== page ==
Advisement adjusts to new MyJags program

Formerly a separate weekly period on Wednesdays, advisement was a time for students to catch up on work after other administrative tasks were done. Students also had general and grade-level specific lessons, giving a small academic break during the middle of the week. Students also watched the WJAG-TV school news and received important information about events/clubs.

Although last year’s model of advisement sounds good in theory, it had its problems practically for both individual teachers, administration, and students.

“Some students would disobey their teacher. Some would walk out of class without permission because they thought it’s a free period, ” said Sue Odeyemi, 10th grade.

“It [advisement] was hectic at times,” said Anthony Manzione, 10th grade.  During almost every advisement there were disruptions.

“Many teachers received disrespect in during that time,” said Odeyemi.  Although some students did use that time for getting work done, others used it as free time.

“We had a large problem with students skipping. The class didn’t count as a grade, so people didn’t take as seriously as they should have,” said Mr. Joshua Sampson, English department.

When this school year began, many students wondered “What happened to advisement?” on the second day of school when they were told to stay in their 4th period classrooms.

Students were confused because they were not told who their advisor would be. Students later found out that advisement would be conducted through their 4th period. This year, instead of going to a different teacher students stay in their 4th period class on Wednesdays, and for scheduling, advising, and conference purposes, students will see their newly dubbed “JagMother.”

Many students had an advisor who was not already one of their teachers. When parent conference time came around in October and February, teachers held conferences with students they sometimes barely knew.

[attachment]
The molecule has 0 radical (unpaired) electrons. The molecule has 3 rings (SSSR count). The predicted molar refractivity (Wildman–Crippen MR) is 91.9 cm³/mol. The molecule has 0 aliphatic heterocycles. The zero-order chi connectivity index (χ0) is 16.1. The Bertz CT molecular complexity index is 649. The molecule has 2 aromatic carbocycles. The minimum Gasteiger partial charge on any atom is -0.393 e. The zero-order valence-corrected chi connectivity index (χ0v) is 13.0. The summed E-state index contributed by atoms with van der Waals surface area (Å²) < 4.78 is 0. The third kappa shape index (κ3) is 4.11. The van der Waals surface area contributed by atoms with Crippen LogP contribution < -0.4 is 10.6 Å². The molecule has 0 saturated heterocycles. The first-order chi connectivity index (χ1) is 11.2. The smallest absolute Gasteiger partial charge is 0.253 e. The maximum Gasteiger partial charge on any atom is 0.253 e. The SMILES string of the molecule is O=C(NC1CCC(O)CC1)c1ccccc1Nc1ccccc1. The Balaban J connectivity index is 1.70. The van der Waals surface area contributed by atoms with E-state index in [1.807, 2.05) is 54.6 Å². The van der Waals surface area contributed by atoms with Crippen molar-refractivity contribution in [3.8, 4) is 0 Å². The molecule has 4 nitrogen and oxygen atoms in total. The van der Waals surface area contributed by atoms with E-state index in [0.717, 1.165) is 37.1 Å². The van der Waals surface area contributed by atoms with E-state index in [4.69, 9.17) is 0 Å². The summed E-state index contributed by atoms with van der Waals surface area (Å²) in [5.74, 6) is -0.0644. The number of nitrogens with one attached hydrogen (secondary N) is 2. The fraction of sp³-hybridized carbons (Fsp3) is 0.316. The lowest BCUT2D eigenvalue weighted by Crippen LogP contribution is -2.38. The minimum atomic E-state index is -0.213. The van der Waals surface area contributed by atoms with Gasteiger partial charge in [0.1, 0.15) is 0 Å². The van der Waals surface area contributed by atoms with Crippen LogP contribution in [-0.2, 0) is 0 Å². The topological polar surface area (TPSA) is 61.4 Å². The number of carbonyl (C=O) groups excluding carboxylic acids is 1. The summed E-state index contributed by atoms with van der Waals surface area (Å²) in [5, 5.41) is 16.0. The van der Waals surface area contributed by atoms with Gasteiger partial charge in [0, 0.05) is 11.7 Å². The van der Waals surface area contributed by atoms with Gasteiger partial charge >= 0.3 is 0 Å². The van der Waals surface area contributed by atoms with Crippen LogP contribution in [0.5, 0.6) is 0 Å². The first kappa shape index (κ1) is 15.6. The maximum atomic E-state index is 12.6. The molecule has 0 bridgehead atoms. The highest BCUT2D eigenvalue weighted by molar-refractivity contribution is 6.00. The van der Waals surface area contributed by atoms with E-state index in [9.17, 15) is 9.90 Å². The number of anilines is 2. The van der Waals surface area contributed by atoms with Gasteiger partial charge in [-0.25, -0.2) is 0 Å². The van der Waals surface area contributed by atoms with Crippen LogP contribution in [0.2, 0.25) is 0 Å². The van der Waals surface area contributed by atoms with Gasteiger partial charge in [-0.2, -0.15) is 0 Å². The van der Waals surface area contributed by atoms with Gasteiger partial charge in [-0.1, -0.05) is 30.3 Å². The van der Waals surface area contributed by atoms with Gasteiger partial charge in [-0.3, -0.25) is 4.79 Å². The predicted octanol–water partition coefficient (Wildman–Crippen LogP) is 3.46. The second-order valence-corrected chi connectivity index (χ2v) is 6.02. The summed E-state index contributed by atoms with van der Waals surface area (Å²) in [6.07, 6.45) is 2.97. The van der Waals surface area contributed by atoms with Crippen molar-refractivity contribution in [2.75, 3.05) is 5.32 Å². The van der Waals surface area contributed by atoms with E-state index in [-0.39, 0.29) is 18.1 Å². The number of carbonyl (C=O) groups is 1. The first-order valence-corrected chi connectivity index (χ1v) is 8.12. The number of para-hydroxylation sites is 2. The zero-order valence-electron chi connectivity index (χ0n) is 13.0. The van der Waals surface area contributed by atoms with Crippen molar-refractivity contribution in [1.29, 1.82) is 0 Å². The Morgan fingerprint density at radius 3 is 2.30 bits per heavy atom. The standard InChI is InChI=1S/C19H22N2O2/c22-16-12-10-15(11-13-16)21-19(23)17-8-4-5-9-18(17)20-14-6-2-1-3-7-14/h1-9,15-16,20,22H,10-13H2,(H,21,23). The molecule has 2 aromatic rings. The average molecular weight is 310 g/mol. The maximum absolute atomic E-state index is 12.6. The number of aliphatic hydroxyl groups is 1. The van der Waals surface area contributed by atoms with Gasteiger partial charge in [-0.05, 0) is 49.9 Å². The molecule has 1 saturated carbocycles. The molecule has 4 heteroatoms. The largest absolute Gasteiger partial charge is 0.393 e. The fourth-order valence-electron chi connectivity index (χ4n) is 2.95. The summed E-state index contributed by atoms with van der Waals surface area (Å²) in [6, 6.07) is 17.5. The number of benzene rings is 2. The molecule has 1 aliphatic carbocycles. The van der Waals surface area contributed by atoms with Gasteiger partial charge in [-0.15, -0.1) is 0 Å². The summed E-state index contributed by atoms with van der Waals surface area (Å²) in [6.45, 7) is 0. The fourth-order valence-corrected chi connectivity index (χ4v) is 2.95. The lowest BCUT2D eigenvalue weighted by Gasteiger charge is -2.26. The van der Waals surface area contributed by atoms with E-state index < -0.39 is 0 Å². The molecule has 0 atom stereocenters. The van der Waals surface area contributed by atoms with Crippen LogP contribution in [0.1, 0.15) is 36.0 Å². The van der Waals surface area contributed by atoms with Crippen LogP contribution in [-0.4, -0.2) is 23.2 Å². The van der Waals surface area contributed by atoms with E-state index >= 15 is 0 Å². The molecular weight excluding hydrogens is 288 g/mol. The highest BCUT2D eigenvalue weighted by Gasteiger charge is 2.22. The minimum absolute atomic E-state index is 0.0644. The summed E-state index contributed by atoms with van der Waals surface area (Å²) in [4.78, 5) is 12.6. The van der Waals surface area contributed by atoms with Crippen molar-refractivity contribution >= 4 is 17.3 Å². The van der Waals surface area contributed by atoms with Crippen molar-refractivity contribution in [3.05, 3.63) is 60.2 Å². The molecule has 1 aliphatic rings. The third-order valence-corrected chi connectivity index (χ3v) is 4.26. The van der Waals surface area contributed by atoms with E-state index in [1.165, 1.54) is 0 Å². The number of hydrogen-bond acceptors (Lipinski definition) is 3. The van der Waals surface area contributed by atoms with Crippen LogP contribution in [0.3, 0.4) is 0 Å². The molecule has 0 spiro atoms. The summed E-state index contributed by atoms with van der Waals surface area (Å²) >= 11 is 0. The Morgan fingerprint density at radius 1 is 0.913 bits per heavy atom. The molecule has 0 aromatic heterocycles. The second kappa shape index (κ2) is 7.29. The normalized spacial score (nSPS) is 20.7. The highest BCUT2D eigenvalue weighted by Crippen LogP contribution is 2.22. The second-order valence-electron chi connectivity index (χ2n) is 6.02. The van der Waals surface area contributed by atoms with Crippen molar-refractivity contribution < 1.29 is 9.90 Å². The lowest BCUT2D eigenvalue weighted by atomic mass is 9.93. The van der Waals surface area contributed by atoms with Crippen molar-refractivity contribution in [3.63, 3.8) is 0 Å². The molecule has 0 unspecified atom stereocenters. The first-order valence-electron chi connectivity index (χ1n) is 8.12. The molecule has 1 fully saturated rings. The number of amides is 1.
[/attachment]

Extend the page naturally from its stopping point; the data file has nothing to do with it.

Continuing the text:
“In the past, a lot of the advisement kids’ teachers didn’t teach them during the day, so they never had them as students. The current model has every MyJags student have an advisement teacher that they see in class during some part of the day,” said Sampson. “They know their current advisor a little better and the advisors know the student better. Most teachers and students have already created some sort of bond. If the students are more familiar and comfortable with the teacher that is going to be sitting in a conference with their parents, the student will open up and be more honest.”

Also, many teachers had to schedule conferences for 30 or more students, creating a burden on teachers.

“It was a lot of stress. I’ve been one of those teachers that had to schedule those 32 conferences. It seems like you have a lot of time, but you really don’t. Most parents also wanted conferences after 5 o’clock, and we only had one late day for conferences,” said Sampson.

With the model of advisement last year, there were some teachers that didn’t even have advisement students.

“You become a bit resentful of the teachers that don’t have to do it [conferences] or of those teachers with an advisement of 5-10 students. You’re doing more work than they are,” said Sampson.

Students will not feel like much has changed, but they will be impacted. Sampson expects the new model to be more personal and streamlined.

“I don’t think they’ll notice that much. It is not going to be a big huge thing. The students won’t meet as a class. For the students, it’ll be just the two conferences.  Every now and then your JagMother will be asking you some questions about your transcript and have you look at some things,” said Sampson.

The expectations for this new model, MyJags, is to mainly benefit the students and teachers.

“I’m hoping that if all the teachers in the building are more involved with scheduling students. They have a smaller group to really pay attention to, so next year’s schedule can be much more accurate. We offer the classes that students want more, and on the first day of school they will be in the classes that they want to be in. That’s my main goal,” said Sampson.

Stephany Gaona-Perez

Stephany Gaona Perez is a senior Co-Editor in Chief for the BluePrints Magazine. She has attended both the Georgia Scholastic Press Association and Southern Interscholastic Press Association. Gaona-Perez is interested in both Criminal Justice and Journalism as possible fields of work, such as a Paralegal, Criminal Investigator, or working as a writer for a magazine/newspaper. She wants to graduate this year knowing that her fellow staff members are prepared to make excellent content and is looking forward to being a mentor for her peers.